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  1. Feb 2020
    1. Aminosalicylates — mesalazine and sulfasalazine may be considered for a mild-to-moderate first presentation

      They are often prescribed topically (suppository or enema) initially, and orally if remission is not achieved within four weeks. For extensive disease, topical and high-dose oral treatment may be offered first-line.

      Corticosteroids — monotherapy with a time-limited course of corticosteroids may be used for induction of remission

      Calcineurin inhibitors — tacrolimus or ciclosporin may be added to oral corticosteroids to induce remission in people with mild to moderate disease if there is an inadequate response to oral corticosteroids after 2–4 weeks.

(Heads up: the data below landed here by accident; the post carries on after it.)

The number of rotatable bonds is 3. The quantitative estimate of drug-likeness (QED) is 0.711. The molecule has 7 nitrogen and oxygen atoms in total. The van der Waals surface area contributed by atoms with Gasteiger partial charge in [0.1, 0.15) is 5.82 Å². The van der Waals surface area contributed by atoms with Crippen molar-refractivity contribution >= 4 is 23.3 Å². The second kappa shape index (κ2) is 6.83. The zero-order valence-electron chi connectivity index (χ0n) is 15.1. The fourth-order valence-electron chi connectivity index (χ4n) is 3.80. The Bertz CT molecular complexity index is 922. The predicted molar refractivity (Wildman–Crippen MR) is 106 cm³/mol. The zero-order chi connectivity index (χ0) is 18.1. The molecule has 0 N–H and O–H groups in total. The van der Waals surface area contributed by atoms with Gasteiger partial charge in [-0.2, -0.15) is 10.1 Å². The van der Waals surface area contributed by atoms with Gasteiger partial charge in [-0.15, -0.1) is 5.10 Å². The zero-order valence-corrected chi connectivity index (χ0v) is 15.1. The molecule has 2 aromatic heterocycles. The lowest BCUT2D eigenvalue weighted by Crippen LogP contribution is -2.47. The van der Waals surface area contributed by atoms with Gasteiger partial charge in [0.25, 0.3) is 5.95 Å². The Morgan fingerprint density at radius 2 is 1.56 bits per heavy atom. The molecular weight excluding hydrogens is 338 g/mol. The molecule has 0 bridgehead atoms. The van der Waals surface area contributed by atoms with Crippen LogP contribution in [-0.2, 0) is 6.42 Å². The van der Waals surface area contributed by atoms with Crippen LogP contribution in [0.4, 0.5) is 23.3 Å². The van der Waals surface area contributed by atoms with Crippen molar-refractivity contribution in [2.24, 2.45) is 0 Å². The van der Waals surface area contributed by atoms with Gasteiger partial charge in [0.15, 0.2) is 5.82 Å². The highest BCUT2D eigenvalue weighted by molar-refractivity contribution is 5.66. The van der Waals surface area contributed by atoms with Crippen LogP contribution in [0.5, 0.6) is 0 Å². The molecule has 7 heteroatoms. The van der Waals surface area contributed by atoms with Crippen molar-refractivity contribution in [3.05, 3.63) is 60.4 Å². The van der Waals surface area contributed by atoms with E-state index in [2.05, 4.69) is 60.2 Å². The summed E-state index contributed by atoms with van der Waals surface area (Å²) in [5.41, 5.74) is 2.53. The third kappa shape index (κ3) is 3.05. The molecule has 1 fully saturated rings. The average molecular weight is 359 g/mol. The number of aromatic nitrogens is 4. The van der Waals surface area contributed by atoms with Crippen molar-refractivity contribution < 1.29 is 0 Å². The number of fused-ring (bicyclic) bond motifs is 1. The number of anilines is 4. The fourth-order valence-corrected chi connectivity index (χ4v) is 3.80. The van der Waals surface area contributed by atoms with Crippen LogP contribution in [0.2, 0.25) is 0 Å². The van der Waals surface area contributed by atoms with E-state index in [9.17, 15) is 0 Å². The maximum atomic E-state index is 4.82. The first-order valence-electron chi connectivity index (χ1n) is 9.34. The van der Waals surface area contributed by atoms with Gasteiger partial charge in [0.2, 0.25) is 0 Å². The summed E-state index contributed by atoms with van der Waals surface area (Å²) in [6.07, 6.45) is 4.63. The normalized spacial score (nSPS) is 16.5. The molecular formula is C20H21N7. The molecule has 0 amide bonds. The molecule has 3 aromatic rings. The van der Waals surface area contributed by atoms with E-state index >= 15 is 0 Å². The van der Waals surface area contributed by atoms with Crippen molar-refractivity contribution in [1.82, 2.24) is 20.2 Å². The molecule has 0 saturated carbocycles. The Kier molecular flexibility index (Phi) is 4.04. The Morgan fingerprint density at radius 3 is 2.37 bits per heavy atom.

Immunosuppressive drugs — the thiopurines (azathioprine, mercaptopurine) or methotrexate (second-line) may be considered to maintain remission if there are two or more inflammatory exacerbations in a 12-month period that require treatment with oral corticosteroids, or if remission cannot be maintained by aminosalicylates.

      Biologic therapy — the anti-tumour necrosis factor (TNF)-alpha monoclonal antibody agents intravenous infliximab and subcutaneous adalimumab and golimumab are effective at inducing remission in people with severe active disease which has not responded to conventional therapy, or where conventional therapy is not tolerated. These drugs are also effective at maintaining remission.

      • Appendicectomy and smoking protect from UC.
      • NSAIDs worsen UC.
      • UC 2.4x greater risk of bowel cancer - needs screening colonoscopy 10 years after diagnosis
      • In a flare-up, use Tuelove and Witt criteria to exclude acute severe colitis (6-8 episodes of bloody diarrhoea + SIRS + raised ESR)
      • Severe flare-ups need emergency hospital admission, non-severe flare-ups need specialist review within 5 days